In February, the Consumer Financial Protection Bureau proposed a rule that would limit most credit card late fees to $8. The rule is being fought by a group of House Republicans who took more than $600,000 from credit card companies in the last election cycle.
Credit card companies funneled more than $600,000 during the last election cycle to House Republicans now fighting to preserve the companies’ ability to charge excessive late fees. (FreePix.uk)
Credit card companies funneled more than $600,000 during the last election cycle to House Republicans now fighting to preserve the companies’ ability to charge excessive late fees.
Among the seventeen Republicans who sent a letter to federal regulators this month opposing a Biden administration effort to rein in the fees, at least fifteen received contributions from the credit card industry in the 2022 election cycle. Three of the lawmakers are among the top five House recipients of campaign cash from the industry.
In February, the Consumer Financial Protection Bureau (CFPB) proposed a rule that would limit most credit card late fees to $8, down from the $41 companies are currently permitted to charge. Such late fees are a major profit center for credit card companies, and cost cardholders $12 billion in 2020, according to the consumer watchdog agency.
The fees fall most heavily on consumers in low-income and majority-black neighborhoods, and the agency estimates that capping them could save as much as $9 billion a year.
Credit card issuers were technically prohibited from charging unreasonable fees by a 2009 law that also restricted interest rate increases. But when the Federal Reserve finalized rules implementing the law the following year, the agency included a loophole adjusting the maximum allowable fee with inflation each year, even if credit card companies’ collection costs remained the same.
The CFPB proposal would eliminate the automatic annual increase and require credit card companies to prove that any fees in excess of $8 are necessary to cover their collection costs. It would also prohibit any fees exceeding 25 percent of the minimum payment due — a welcome change for anyone who’s ever been hit with a double-digit penalty on a 50-cent underpayment — and establish a fifteen-day grace period.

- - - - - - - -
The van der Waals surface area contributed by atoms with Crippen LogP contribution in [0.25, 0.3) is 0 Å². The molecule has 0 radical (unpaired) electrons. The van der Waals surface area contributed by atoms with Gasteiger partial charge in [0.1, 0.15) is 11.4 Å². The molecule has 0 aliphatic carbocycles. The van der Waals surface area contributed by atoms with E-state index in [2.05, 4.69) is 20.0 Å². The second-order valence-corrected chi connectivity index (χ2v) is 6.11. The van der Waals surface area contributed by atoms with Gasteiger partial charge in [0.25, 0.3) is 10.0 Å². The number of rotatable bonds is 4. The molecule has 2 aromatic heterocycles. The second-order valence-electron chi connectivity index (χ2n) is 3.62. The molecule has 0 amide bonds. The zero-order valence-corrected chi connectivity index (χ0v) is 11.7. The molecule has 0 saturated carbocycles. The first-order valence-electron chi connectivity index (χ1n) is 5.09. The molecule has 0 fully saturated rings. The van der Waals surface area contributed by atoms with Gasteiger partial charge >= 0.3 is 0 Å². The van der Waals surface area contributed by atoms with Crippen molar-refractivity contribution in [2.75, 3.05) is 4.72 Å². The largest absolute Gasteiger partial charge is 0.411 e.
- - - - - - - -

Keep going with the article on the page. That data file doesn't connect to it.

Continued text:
The US Chamber of Commerce, bank lobbying groups, and individual credit card companies are opposing the rule, arguing that limiting fees on delinquent borrowers will necessitate raising costs for other consumers.
House Republicans echoed those arguments in a March 1 letter, writing that the CFPB’s proposed measures would “socialize the costs of late and defaulting payors” by forcing credit card issuers to offset lost income by increasing interest rates. The letter, led by House Financial Services Committee chair Patrick McHenry (NC) and committee member Andy Barr (KY), asks the consumer watchdog to provide its economic justification for the rule.
The CFPB estimates that creditcard companies generate five times more income from late fees than they spend to collect the late payments.
McHenry and Barr were the fourth and fifth largest recipients, respectively, of campaign donations from the credit card industry in the House last cycle. Rep. Blaine Luetkemeyer (R-MO), who also signed the letter, was the House’s top recipient of credit card industry donations.
Republicans have also launched a series of broad-ranging attacks on the CFPB itself, which was created as part of the Wall Street reform law Democrats passed in response to the 2008 financial crisis.
The House Financial Services Committee will hold a hearing on Thursday “to examine the leadership structure, funding, budget, and operations of the CFPB and areas in which reforms are needed.”
The CFPB is separately facing an existential threat in the form of a pending Supreme Court case challenging the constitutionality of its funding arrangement. Public comments on the proposed rule restricting late fees are due April 3.
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